The guy is just demonstrating life in these here United States. Times are tough. Yep he needs to go get a lid switch, My point for posting it was the guy used the internet and he found applianceGuru. He went by Mac and peggy's advice and saw that it would work. I am sure the dude will get a switch. He gave a disclaimer, lets give the dude a break and a atta boy.

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[user=4554]applianceman18007260692[/user] wrote:

... Times are tough...

Lid Switches don't cost an Arm and a Leg ...

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Actually, reading the posts on You Tube, he added the disclaimer after receiving a lot of complaints.  If you read the posts to his original video, other people took his original advice and avoided doing the repair properly.  Others continue to follow his actions and not listen to the disclaimer afterthought.

Yeah, it shows him reading Pegi's advice, but not following it.  He reads enough to see that it is the lid switch then doesn't do the research to even find out how to open the top of the machine.  And I doubt Pegi's post did more than give the steps toward a diagnosis, and if it did, I'm sure it pointed him towards plenty of advice on this on how to do it correctly.

I've often thought for a moment about bypassing something like a lid switch, or the cool down cycle, until I can get back the next day with the part.  I never do it.  Some idiot will decide that is good enough and it doesn't need to be fixed now or something.  I'd never turn my back and let someone else operate something that had anything jumpered or bypassed.  Don't count on your insurance to buy them a new kid when something goes wrong.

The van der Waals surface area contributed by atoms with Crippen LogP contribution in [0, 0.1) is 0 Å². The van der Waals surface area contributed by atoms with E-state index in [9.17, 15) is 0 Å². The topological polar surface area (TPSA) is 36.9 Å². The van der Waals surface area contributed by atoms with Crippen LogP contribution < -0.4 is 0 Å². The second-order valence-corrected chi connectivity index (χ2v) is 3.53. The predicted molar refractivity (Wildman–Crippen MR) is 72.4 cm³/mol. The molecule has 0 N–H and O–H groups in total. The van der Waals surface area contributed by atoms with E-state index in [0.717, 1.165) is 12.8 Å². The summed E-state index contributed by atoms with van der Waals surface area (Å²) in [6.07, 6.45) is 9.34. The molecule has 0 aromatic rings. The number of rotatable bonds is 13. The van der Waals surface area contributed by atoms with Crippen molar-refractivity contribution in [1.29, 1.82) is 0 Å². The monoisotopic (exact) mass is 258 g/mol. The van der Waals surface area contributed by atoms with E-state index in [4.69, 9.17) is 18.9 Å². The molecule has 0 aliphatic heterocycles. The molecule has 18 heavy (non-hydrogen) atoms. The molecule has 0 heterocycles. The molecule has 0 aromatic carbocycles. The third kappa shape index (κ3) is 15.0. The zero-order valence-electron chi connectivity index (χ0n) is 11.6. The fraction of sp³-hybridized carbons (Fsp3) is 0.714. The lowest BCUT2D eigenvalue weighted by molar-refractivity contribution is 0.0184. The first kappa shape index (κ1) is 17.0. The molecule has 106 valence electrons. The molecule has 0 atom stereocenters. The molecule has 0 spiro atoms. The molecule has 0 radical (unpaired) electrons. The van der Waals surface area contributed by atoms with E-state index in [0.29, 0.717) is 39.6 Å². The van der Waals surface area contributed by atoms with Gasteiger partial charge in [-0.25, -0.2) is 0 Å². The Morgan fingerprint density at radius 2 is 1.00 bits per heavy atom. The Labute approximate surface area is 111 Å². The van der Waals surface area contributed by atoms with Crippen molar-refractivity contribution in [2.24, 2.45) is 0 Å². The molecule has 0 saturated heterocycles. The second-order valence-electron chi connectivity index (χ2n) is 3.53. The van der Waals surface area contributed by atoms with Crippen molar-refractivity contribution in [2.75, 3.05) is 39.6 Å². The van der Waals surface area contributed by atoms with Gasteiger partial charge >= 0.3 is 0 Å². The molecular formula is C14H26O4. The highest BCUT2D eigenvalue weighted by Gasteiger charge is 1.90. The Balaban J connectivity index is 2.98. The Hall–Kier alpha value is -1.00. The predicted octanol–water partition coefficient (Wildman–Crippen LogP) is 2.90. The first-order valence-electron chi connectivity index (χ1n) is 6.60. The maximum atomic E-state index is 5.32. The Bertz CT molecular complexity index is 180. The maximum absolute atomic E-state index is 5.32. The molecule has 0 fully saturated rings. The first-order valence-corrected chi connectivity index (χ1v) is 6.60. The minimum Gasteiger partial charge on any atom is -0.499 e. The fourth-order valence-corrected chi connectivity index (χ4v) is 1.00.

The disclaimer is nice, but why not make a video showing people how to do it right, rather than have people follow his example and do something hazardous?

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I notice the video has now been marked as private and won't play in the player. Someone's ears must be burning. :goober:

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lol speaking of lid switches i have a great rig job i ran into the other day i will post a picture of soon alog with some others

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On one service call I went to a Whirlpool Electric dryer that wouldn't heat.  Another service company had been there before us about a year ago.  The other service company had removed the hi limit thermostat from the heater box and just jumped the 2 wires together.

I did the right thing by replacing the heater element and installing a new hi limit thermostat that had been bypassed by the other service company.

That could have been a lawsuit waiting to happen.

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Yep I see that kind of stuff all the time

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Customer at hotel called about a large dryer that wouldn't heat.  To make a long story short, ALL of the safety devices for the dryer had been bypassed.  I don't know how the hotel didn't burn down.  I told the owner that I refused to fix it unless I could fix all the safety devices.  He agreed.